20th century toy, I wanna be your boy

Friends say it's fine, friends say it's good
Everybody says it's just like Robin Hood, nah, nah
Move like a cat, charge like a ram
Sting like a bee
Oh, oh, babe, I wanna be your man
And, um, and, oh, oh

Well it's plain to see you were meant for me
And I'm your toy, your 20th century boy

20th century toy, I wanna be your boy
20th century toy, I wanna be your boy
20th century toy, I wanna be your toy
20th century boy-ah, I wanna be your toy

Yeah-ah
Ah, oh, oh, yeah
My friends say it's fine, they say it's good
I don't believe it's like Robin Hood
I'm like a car, I drive like a plane
I wanna hang your head in the falling rain
Ah, oh yeah
Wow!

Source: Musixmatch

Songwriters: Marc Bolan

20th Century Boy lyrics © Spirit Catalogue Holdings S.a.r.l., Spirit Catalog Holdings, S.a.r.l., Spirit Catalogue Holdings, S.a.r.l., Spirit Catalog Holdings S.a.r.l.

Wednesday, 16 November 2022

13 Songs – 8

Dock of the Bay – Otis Redding

For a young mod growing up on the edge of the country, in a decidedly analogue world, keen to explore the whole gamut of music that resided in “the broad church” (© Eddie Pillar) that is/was Modernism. The only way to listen to new sounds was to either nick records from various unattended record collections at house parties, scour the numerous 2nd hand stores of a seaside town with a ridiculously high percentage of old age pensioners or more honestly to head down to Max Records and hope and pray that the buyers had at last cottoned on to the burgeoning scene. 

Getting hold of the Mod Revival stuff was pretty straightforward (esp. ‘local’ bands like Teenbeats and The Lambrettas). However, even seminal albums like ‘Small Faces’, ‘My Generation’ & ‘Something Else’ were noticeable by their absence from any of the five record shops in town (Max Records, Silver Disc, Boots, Woolies & WH Smiths – for the record). A few Motown releases started to creep into Max, with The Supremes being very well represented. However, Chess & Stax artists were barely visible and anything more underground or ‘Northern’, not a chance.

One day though, after a morning coffee in The Spartan. I headed down Grove Road into Max Records to be confronted almost immediately with a new record in the soul section. Otis Redding’s greatest hits. Now whilst compilation and especially best of releases are often sneered at, in those days it was either Best of’s or nowt! Despite the fact it was a double album, it was priced as a single. So, I slipped over the cash, ran to the bus stop and was back in my bedroom 30 minutes later listening to RESPECT, Mr Pitiful, Satisfaction (so much better than that Rolling Stones nonsense!) on and on until the final track – (Sittin’ On) the Dock of the Bay.

I was transported… the beauty of the whole production, the imagery and the melancholy (oh the sweet eternal melancholy) of Otis’s delivery. From the first listen to this very day, the song is seared into my soul. It’s got the lot! No more to say…

Sittin' in the mornin' sun
I'll be sittin' when the evenin' comes
Watching the ships roll in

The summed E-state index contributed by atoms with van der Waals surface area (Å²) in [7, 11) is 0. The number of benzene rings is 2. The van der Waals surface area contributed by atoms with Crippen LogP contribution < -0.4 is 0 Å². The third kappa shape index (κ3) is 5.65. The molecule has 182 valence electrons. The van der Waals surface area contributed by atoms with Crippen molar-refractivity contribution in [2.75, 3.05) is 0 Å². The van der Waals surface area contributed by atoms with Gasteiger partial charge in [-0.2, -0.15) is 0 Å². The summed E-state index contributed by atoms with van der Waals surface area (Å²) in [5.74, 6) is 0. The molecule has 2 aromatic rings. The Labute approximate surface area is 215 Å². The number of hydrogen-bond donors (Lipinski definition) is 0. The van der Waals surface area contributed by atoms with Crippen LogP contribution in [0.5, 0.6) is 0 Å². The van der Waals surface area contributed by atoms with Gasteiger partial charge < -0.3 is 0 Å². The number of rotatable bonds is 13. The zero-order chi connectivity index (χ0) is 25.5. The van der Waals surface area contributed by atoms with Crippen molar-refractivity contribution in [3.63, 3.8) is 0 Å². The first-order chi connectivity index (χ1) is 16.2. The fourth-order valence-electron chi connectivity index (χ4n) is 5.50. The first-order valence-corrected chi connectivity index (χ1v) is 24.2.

Then I watch 'em roll away again, yeah

I'm sittin' on the dock of the bay
Watchin' the tide roll away, ooh
I'm just sittin' on the dock of the bay
Wastin' time

I left my home in Georgia
Headed for the Frisco Bay
'Cause I've had nothin' to live for
It look like nothin's gonna come my way

So I'm just gon' sittin' on the dock of the bay
Watchin' the tide roll away, ooh
I'm sittin' on the dock of the bay, wastin' time

Look like nothin's gonna change
Everything still remains the same
I can't do what ten people tell me to do
So I guess I'll remain the same, yes

Sittin' here restin' my bones
And this loneliness won't leave me alone, listen
Two thousand miles, I roam
Just to make this dock my home

Now I'm just gon' sit, at the dock of the bay
Watchin' the tide roll away, ooh yeah
Sittin' on the dock of the bay
Wastin' time

Source: LyricFind

Songwriters: Otis Redding / Steve Cropper

(Sittin' On) the Dock of the Bay lyrics © Universal Music Publishing Group, Warner Chappell Music, Inc

 

Tuesday, 15 November 2022

13 Songs – 7

Marquee Moon – Television

The hotel limousine pulls out into traffic underneath another bright, cerulean at best, New Amsterdam sky. The journey ahead will take me to JFK, the East River disappearing in the rear-view mirror and Manhattan glistening in the back seat of my mind. On my Walkman the sound of twin guitars Verlaine & Lloyd interweave with the hum of accompanying traffic as New York disappears in a long fade.

The yellow taxi pulls out into traffic underneath another bright, cerulean at best, New Amsterdam sky. The journey ahead will take me to JFK, the East River disappearing in the rear-view mirror and Manhattan glistening in the back seat of my mind. On my I-pod the sound of twin guitars Verlaine & Lloyd interweave with the hum of accompanying congestion as New York disappears in a long, long fade.

The private hire taxi pulls out into traffic underneath another bright, cerulean at best, New Amsterdam sky. The journey ahead will take me to JFK, the East River disappearing in the rear-view mirror and Manhattan glistening in the back seat of my mind. On my I-phone the sound of twin guitars Verlaine & Lloyd interweave with the hum of accompanying gridlock as New York disappears in a long, long, long fade.